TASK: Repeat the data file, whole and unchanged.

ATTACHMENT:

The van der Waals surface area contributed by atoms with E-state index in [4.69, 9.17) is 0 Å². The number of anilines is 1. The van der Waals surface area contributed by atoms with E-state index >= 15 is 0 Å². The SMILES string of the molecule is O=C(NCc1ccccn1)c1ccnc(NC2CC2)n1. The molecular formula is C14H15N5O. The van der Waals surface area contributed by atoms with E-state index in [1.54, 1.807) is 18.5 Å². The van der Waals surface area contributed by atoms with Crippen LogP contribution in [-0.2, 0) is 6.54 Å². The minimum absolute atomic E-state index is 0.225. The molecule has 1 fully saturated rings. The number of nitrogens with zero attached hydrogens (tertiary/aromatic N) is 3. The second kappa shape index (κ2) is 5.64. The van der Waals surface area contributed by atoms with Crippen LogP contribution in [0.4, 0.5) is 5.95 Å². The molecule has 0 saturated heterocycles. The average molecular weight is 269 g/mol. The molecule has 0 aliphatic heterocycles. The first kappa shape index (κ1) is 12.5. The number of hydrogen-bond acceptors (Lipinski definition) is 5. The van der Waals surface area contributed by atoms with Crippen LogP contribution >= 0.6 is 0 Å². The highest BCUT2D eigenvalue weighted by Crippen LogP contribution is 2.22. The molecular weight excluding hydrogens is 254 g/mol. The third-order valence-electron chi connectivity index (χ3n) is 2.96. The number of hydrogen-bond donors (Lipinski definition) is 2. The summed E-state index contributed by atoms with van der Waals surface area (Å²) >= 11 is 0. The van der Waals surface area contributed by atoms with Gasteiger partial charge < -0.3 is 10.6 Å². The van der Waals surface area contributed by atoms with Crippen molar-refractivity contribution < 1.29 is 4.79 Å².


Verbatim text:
The van der Waals surface area contributed by atoms with E-state index in [4.69, 9.17) is 0 Å². The number of anilines is 1. The van der Waals surface area contributed by atoms with E-state index >= 15 is 0 Å². The SMILES string of the molecule is O=C(NCc1ccccn1)c1ccnc(NC2CC2)n1. The molecular formula is C14H15N5O. The van der Waals surface area contributed by atoms with E-state index in [1.54, 1.807) is 18.5 Å². The van der Waals surface area contributed by atoms with Crippen LogP contribution in [-0.2, 0) is 6.54 Å². The minimum absolute atomic E-state index is 0.225. The molecule has 1 fully saturated rings. The number of nitrogens with zero attached hydrogens (tertiary/aromatic N) is 3. The second kappa shape index (κ2) is 5.64. The van der Waals surface area contributed by atoms with Crippen LogP contribution in [0.4, 0.5) is 5.95 Å². The molecule has 0 saturated heterocycles. The average molecular weight is 269 g/mol. The molecule has 0 aliphatic heterocycles. The first kappa shape index (κ1) is 12.5. The number of hydrogen-bond acceptors (Lipinski definition) is 5. The van der Waals surface area contributed by atoms with Crippen LogP contribution >= 0.6 is 0 Å². The highest BCUT2D eigenvalue weighted by Crippen LogP contribution is 2.22. The molecular weight excluding hydrogens is 254 g/mol. The third-order valence-electron chi connectivity index (χ3n) is 2.96. The number of hydrogen-bond donors (Lipinski definition) is 2. The summed E-state index contributed by atoms with van der Waals surface area (Å²) >= 11 is 0. The van der Waals surface area contributed by atoms with Gasteiger partial charge < -0.3 is 10.6 Å². The van der Waals surface area contributed by atoms with Crippen molar-refractivity contribution < 1.29 is 4.79 Å².